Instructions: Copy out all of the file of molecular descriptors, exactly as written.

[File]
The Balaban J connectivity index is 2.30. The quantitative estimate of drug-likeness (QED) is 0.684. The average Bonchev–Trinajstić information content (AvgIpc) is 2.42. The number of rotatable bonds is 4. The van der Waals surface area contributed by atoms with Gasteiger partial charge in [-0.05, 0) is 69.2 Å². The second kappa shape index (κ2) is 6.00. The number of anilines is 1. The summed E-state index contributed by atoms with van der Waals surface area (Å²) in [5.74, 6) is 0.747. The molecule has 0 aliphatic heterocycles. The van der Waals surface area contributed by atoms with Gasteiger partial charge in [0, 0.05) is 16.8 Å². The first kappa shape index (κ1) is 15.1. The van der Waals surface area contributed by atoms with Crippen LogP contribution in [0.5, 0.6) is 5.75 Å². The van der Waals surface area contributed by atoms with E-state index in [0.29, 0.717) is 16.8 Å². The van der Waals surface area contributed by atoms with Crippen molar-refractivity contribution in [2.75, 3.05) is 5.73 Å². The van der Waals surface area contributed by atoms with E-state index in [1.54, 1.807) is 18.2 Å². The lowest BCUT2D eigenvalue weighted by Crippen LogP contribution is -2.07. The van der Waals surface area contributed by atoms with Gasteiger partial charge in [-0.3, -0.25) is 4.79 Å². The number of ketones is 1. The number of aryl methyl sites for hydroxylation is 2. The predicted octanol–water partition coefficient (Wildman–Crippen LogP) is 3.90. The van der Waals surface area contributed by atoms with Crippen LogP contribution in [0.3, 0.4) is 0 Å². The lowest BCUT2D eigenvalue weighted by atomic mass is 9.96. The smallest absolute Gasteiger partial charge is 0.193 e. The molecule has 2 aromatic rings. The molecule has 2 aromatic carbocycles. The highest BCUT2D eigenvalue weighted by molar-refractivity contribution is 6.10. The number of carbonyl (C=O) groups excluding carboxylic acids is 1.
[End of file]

The Balaban J connectivity index is 2.30. The quantitative estimate of drug-likeness (QED) is 0.684. The average Bonchev–Trinajstić information content (AvgIpc) is 2.42. The number of rotatable bonds is 4. The van der Waals surface area contributed by atoms with Gasteiger partial charge in [-0.05, 0) is 69.2 Å². The second kappa shape index (κ2) is 6.00. The number of anilines is 1. The summed E-state index contributed by atoms with van der Waals surface area (Å²) in [5.74, 6) is 0.747. The molecule has 0 aliphatic heterocycles. The van der Waals surface area contributed by atoms with Gasteiger partial charge in [0, 0.05) is 16.8 Å². The first kappa shape index (κ1) is 15.1. The van der Waals surface area contributed by atoms with Crippen LogP contribution in [0.5, 0.6) is 5.75 Å². The van der Waals surface area contributed by atoms with E-state index in [0.29, 0.717) is 16.8 Å². The van der Waals surface area contributed by atoms with Crippen molar-refractivity contribution in [2.75, 3.05) is 5.73 Å². The van der Waals surface area contributed by atoms with E-state index in [1.54, 1.807) is 18.2 Å². The lowest BCUT2D eigenvalue weighted by Crippen LogP contribution is -2.07. The van der Waals surface area contributed by atoms with Gasteiger partial charge in [-0.3, -0.25) is 4.79 Å². The number of ketones is 1. The number of aryl methyl sites for hydroxylation is 2. The predicted octanol–water partition coefficient (Wildman–Crippen LogP) is 3.90. The van der Waals surface area contributed by atoms with Crippen LogP contribution in [0.3, 0.4) is 0 Å². The lowest BCUT2D eigenvalue weighted by atomic mass is 9.96. The smallest absolute Gasteiger partial charge is 0.193 e. The molecule has 2 aromatic rings. The molecule has 2 aromatic carbocycles. The highest BCUT2D eigenvalue weighted by molar-refractivity contribution is 6.10. The number of carbonyl (C=O) groups excluding carboxylic acids is 1.